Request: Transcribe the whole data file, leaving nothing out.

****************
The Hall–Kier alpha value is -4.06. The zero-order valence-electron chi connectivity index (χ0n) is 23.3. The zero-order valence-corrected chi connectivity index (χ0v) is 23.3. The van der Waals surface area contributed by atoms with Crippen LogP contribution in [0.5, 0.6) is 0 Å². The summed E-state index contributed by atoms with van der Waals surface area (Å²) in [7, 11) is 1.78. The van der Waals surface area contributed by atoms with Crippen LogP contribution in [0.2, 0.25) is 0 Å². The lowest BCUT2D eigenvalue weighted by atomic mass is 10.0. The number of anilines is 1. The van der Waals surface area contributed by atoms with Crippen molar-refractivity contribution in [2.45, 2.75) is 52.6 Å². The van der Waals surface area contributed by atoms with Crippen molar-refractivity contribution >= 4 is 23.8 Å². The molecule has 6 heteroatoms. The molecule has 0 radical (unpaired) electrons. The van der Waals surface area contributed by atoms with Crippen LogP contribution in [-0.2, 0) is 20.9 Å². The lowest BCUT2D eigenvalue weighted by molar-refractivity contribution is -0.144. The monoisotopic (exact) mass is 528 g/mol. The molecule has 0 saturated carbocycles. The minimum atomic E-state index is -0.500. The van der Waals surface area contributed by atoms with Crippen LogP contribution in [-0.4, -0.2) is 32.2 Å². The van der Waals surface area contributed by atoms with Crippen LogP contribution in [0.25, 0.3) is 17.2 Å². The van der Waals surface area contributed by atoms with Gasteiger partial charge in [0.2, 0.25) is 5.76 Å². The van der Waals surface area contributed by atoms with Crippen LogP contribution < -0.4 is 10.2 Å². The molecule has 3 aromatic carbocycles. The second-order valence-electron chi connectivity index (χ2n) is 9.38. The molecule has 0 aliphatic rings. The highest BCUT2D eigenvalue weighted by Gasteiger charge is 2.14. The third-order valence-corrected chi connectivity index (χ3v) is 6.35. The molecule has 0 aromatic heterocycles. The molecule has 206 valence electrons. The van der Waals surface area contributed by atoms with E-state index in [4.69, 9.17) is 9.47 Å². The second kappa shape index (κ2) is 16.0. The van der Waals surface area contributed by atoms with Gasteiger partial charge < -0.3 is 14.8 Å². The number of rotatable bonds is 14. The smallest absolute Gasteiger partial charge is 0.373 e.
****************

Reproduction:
The Hall–Kier alpha value is -4.06. The zero-order valence-electron chi connectivity index (χ0n) is 23.3. The zero-order valence-corrected chi connectivity index (χ0v) is 23.3. The van der Waals surface area contributed by atoms with Crippen LogP contribution in [0.5, 0.6) is 0 Å². The summed E-state index contributed by atoms with van der Waals surface area (Å²) in [7, 11) is 1.78. The van der Waals surface area contributed by atoms with Crippen LogP contribution in [0.2, 0.25) is 0 Å². The lowest BCUT2D eigenvalue weighted by atomic mass is 10.0. The number of anilines is 1. The van der Waals surface area contributed by atoms with Crippen molar-refractivity contribution in [2.45, 2.75) is 52.6 Å². The van der Waals surface area contributed by atoms with Crippen molar-refractivity contribution >= 4 is 23.8 Å². The molecule has 6 heteroatoms. The molecule has 0 radical (unpaired) electrons. The van der Waals surface area contributed by atoms with Crippen LogP contribution in [-0.2, 0) is 20.9 Å². The lowest BCUT2D eigenvalue weighted by molar-refractivity contribution is -0.144. The monoisotopic (exact) mass is 528 g/mol. The molecule has 0 saturated carbocycles. The minimum atomic E-state index is -0.500. The van der Waals surface area contributed by atoms with Crippen LogP contribution in [-0.4, -0.2) is 32.2 Å². The van der Waals surface area contributed by atoms with Crippen LogP contribution in [0.25, 0.3) is 17.2 Å². The van der Waals surface area contributed by atoms with Gasteiger partial charge in [0.2, 0.25) is 5.76 Å². The van der Waals surface area contributed by atoms with Crippen LogP contribution < -0.4 is 10.2 Å². The molecule has 3 aromatic carbocycles. The second-order valence-electron chi connectivity index (χ2n) is 9.38. The molecule has 0 aliphatic rings. The highest BCUT2D eigenvalue weighted by Gasteiger charge is 2.14. The third-order valence-corrected chi connectivity index (χ3v) is 6.35. The molecule has 0 aromatic heterocycles. The molecule has 206 valence electrons. The van der Waals surface area contributed by atoms with E-state index in [4.69, 9.17) is 9.47 Å². The second kappa shape index (κ2) is 16.0. The van der Waals surface area contributed by atoms with Gasteiger partial charge < -0.3 is 14.8 Å². The number of rotatable bonds is 14. The smallest absolute Gasteiger partial charge is 0.373 e.